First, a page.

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ground for Negro leaders who not only labored effectively in other fields during the antebellum period but were also prepared to assume the responsibilities of citizenship and political leadership when the occasion occurred during the Civil War and the Reconstruction period. And the Movement served to remind white reformers again and again of the gap between their preaching and practices. Accounts of the Conventions were published widely in newspapers by both friendly and hostile editors. But perhaps the most significant fact about the Movement was that it cultivated collective, if not always unified, action among Negroes and promoted race pride by demonstrating that, in spite of prevailing opinions of racial inferiority and in face of almost insurmountable obstacles, there had developed in America an educated, articulate, intelligent and responsible group of Negro leaders. But while there was unity in seeking equality of rights and opportunities and a recognition of the dignity of all men, the Conventions were deliberative bodies where different views and methods were presented and debated. For the historian seriously interested in a reassessment of American history, the proceedings of the Conventions offer a valid perspective for viewing American life of the period and also for evaluating the different ideas developed and promoted by various factions among Negroes.

The National Convention which met at Rochester, New York, in 1853 was the most representative in number and geography of the antebellum meetings. The 114 delegates in attendance chose James W. C. Pennington to preside over the proceedings. Vice presidents were William H. Day of Ohio, Amos G. Beman of Connecticut, William C. Nell of Massachusetts, Frederick Douglass of New York, James C. McCrummell and John B. Vashon of Pennsylvania and John Jones of Illinois. The secretaries were Peter H. Clarke of Ohio, Charles B. Ray and Henry M. Wilson of New York and Charles Reason of Pennsylvania.

An address directed to "The People of the United States" expressed sentiments characteristic of the entire Convention Movement. It proclaimed "We address you not as aliens nor as exiles, humbly asking to be permitted to dwell among you in peace; but we address you as American citizens asserting their rights on their own native soil.... We are neither lame nor blind, that we should seek to throw off the responsibility of our own existence, or to cast ourselves upon public charity for support. We would not lay our burdens upon other men's shoulders; but we do ask, in the name of all that is just and magnanimous among men, to be freed from all the unnatural burdens and impediments with which American customs and American legislation have hindered our progress and improvement.... While we would be respectful, we must address you as me, as citizens, as brothers, as dwellers in a common country, equally interested with you for its welfare, its honor and for its prosperity." But this strong statement of Americanism does not reveal the intensity of the debates in the Convention or the extent to which nationalism and emigrationist sentiments were developing among Negroes in the 1850's.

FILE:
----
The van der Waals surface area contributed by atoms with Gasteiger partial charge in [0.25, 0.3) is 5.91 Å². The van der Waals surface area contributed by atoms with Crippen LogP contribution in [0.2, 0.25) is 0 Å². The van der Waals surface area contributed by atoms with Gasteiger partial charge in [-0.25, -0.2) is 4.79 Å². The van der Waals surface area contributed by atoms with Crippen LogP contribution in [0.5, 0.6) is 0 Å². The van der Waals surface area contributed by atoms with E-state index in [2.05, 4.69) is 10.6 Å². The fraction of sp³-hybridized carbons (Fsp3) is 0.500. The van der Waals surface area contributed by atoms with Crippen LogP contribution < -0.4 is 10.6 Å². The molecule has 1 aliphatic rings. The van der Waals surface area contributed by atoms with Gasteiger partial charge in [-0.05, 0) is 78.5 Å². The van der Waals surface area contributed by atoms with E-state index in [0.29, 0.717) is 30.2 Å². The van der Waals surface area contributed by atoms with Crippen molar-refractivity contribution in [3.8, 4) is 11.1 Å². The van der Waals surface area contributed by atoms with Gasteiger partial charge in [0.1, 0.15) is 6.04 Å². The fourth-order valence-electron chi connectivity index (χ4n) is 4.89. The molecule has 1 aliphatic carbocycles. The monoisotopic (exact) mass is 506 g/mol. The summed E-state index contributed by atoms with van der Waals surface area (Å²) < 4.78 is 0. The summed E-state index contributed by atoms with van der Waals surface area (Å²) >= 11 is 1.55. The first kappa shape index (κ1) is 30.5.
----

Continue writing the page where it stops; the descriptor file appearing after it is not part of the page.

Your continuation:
The Rochester Convention also adopted plans for a National Council of Colored People, under the chairmanship of James McCune Smith, which aimed at the establishment of separate institutions for, and controlled by, Negroes. A National Negro Emigration Convention in Cleveland in 1854 attracted 102 delegates, some of whom had been at Rochester the previous year. And sentiment for and promotion of emigration projects, particularly to countries within the Western Hemisphere, continued to grown in the 1850's. Such differences among Negro leaders resulted of course in some division of efforts, but at the same time they reflected a spirit of independence and political maturity and clearly illustrated that while Negroes were willing to cooperate with white friends in achieving goals for themselves and reform of American society, they were their own masters and programs for Negro betterment were to be evaluated on their merit rather than from whence they came.

During the Civil War, after having joined with white abolitionists to win the Emancipation Proclamation and the right for Negroes to fight for their freedom within the ranks of the Union Army, Negroes, 150 in number, met in a National Convention in Syracuse in 1864 and formulated a program to protect these gains and assure the rights of citizenship by establishing a National Equal Rights League with John Mercer Langston as its president. After the adoption of the Fourteenth and Fifteenth Amendments the Convention Movement declined but there were occasional meetings to promote support of specific programs.

Reprint from Crisis Magazine
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